thene said...

I share your worries. Feels like a mixture of lack of organisational structure - the far right have the rich megachurches to base themselves out of - and the knowledge that no one on either side is ever going to listen to them because they're too in hock to those same rich megachurches. All we've got is entertainment, and it rarely crosses over into anything sincere or real. I wish I could see a way out.

SnowdropExplodes said...

@ DSens. I may be getting the wrong end of the stick from over here in the UK, but I got the idea that Stewart isn't saying "fdon't be angry", he's saying "mindless rage and comparing the other guys to Hitler all the time doesn't actually do anything to solve the things making us angry". Indeed, when he announced it, one of his suggested slogans was "I disagree with what you say, but I'm pretty sure you're not Hitler".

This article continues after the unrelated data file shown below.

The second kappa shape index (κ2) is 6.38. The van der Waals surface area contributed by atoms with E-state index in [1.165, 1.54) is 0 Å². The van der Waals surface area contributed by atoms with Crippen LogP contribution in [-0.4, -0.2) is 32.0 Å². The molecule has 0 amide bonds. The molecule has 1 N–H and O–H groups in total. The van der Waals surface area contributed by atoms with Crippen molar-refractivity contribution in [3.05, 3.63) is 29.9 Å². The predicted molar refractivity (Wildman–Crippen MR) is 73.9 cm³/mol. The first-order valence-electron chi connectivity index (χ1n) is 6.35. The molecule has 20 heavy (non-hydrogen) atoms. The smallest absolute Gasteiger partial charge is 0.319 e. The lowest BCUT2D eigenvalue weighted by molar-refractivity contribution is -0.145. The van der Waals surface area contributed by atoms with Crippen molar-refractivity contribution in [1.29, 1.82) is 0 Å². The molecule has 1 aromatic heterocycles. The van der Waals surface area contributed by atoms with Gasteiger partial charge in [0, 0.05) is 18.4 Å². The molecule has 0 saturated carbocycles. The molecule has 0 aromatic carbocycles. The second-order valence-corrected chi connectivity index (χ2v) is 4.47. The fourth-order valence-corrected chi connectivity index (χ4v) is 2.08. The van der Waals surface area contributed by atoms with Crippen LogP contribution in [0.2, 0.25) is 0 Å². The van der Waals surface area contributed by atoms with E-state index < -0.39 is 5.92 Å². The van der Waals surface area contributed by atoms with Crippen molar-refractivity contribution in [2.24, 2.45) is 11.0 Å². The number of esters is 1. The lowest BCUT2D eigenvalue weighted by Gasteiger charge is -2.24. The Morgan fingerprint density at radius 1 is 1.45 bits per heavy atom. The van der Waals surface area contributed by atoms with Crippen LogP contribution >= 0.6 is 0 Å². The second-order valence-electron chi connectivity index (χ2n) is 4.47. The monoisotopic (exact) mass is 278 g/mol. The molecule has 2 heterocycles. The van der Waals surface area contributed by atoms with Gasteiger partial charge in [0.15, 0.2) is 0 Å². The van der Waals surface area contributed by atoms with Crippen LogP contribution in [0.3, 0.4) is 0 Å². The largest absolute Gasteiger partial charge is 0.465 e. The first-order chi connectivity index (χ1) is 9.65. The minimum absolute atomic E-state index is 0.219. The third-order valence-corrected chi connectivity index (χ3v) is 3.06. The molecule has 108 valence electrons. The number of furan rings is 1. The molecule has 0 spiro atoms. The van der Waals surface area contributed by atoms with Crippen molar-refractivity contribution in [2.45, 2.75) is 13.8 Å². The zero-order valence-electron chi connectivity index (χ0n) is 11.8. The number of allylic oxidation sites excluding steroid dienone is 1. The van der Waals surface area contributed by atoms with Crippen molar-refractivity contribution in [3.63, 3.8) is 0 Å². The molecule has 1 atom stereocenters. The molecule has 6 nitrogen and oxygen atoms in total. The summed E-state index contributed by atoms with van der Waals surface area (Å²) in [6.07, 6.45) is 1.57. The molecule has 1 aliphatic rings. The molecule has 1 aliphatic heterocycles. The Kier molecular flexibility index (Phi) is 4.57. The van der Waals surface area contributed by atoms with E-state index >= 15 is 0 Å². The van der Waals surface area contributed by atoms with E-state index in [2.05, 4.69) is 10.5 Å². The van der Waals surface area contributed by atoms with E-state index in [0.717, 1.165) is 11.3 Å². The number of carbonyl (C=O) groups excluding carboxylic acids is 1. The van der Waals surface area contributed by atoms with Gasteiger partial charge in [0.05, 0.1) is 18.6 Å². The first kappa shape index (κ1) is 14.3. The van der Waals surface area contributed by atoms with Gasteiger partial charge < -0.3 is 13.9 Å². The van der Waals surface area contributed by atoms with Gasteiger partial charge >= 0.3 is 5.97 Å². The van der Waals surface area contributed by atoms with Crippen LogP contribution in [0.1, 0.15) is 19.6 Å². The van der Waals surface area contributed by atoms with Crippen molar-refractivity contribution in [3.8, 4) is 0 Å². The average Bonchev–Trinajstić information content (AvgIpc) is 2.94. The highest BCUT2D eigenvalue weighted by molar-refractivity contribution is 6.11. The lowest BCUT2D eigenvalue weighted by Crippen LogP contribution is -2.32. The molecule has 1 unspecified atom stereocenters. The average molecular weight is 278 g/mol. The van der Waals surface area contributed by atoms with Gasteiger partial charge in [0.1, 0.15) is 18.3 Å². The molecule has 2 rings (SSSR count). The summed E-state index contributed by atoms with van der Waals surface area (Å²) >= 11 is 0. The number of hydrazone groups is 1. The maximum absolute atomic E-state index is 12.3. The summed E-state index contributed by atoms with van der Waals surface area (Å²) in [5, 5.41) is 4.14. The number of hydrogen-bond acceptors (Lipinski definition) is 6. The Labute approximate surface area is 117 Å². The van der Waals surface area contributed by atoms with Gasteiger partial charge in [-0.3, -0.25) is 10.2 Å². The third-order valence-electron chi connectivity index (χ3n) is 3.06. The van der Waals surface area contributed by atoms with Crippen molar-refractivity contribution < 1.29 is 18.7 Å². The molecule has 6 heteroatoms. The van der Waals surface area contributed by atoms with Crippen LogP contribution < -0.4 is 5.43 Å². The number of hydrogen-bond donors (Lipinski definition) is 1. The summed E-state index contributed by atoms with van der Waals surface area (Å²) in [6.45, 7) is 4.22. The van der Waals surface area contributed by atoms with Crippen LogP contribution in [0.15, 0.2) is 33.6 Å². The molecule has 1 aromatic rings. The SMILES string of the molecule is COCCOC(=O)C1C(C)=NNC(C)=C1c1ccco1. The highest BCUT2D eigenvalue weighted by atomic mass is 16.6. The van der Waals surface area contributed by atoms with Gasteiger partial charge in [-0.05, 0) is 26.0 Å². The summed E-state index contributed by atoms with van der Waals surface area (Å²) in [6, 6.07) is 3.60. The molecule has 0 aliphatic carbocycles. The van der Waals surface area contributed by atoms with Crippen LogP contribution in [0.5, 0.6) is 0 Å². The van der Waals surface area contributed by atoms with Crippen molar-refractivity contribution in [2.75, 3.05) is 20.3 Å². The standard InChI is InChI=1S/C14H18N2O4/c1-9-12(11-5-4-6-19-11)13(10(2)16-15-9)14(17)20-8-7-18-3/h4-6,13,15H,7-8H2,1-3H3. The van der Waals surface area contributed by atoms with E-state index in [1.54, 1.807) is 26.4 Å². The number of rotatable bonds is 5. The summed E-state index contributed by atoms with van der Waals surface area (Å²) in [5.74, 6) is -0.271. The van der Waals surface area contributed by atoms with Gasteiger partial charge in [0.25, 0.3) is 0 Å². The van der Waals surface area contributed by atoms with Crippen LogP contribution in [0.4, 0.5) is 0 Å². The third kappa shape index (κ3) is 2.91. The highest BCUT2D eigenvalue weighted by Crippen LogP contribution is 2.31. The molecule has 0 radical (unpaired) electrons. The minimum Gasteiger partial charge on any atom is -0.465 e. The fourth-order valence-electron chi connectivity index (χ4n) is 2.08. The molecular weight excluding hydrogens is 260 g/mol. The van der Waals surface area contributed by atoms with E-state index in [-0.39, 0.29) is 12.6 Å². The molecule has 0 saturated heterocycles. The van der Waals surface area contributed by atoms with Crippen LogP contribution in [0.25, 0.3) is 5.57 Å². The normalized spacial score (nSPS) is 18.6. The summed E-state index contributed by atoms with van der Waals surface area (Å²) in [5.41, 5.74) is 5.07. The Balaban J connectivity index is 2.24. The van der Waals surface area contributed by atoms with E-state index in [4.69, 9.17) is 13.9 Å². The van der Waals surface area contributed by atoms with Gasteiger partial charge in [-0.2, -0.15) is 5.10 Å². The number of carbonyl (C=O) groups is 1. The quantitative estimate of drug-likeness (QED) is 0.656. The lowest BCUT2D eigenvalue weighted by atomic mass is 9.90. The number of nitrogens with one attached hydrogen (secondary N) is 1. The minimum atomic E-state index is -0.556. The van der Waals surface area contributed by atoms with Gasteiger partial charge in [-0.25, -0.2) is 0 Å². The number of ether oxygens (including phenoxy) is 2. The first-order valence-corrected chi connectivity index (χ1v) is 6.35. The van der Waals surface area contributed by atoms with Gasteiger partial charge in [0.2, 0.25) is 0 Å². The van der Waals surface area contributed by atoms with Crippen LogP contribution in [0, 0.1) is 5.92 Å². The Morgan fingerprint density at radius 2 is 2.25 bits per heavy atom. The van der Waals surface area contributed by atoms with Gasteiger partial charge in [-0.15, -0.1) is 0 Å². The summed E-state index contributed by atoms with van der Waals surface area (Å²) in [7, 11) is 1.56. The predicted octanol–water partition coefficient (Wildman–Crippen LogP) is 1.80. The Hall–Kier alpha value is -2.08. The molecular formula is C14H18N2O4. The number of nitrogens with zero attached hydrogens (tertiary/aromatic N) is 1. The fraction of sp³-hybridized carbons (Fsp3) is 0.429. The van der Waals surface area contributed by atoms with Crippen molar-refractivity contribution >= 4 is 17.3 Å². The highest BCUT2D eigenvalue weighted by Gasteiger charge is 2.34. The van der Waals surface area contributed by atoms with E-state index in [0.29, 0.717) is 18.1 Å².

Shouting at each other actually doesn't help (no matter how good it feels and no matter how justified you may be in being angry). What I like about Stewart's show is that his interviews, even with politicians he clearly despises, are calm and measured but still getting his point across about why he feels the way he does about things.

Basically, I understood the point of the rally to be asking American politics to stop being one enormous Godwin fail.

As for the OP and all those young people who are not-yet-activists - I think probably it's worth trying to piggyback on the rally now and follow up. Engage on the level that those people were concerned about and look for what your platform has that speaks to the concerns expressed by the rally.

Anonymous said...

hey! people! the question isn't whether or not marching or protesting works. the question is: what are you marching or protesting for?

Dave Dubya said...

I admire the efforts to restore sanity and applaud all those who went. Stewart and Colbert are more than comedians. They are heroes compared to corporate media shills.

Unfortunately the corporate media, led by FOX(R), will only perpetuate insanity.

chaos said...

charlesd- i agree with lots of what you are saying. I personally have to do something to get rid of my negative energy even if it is futile.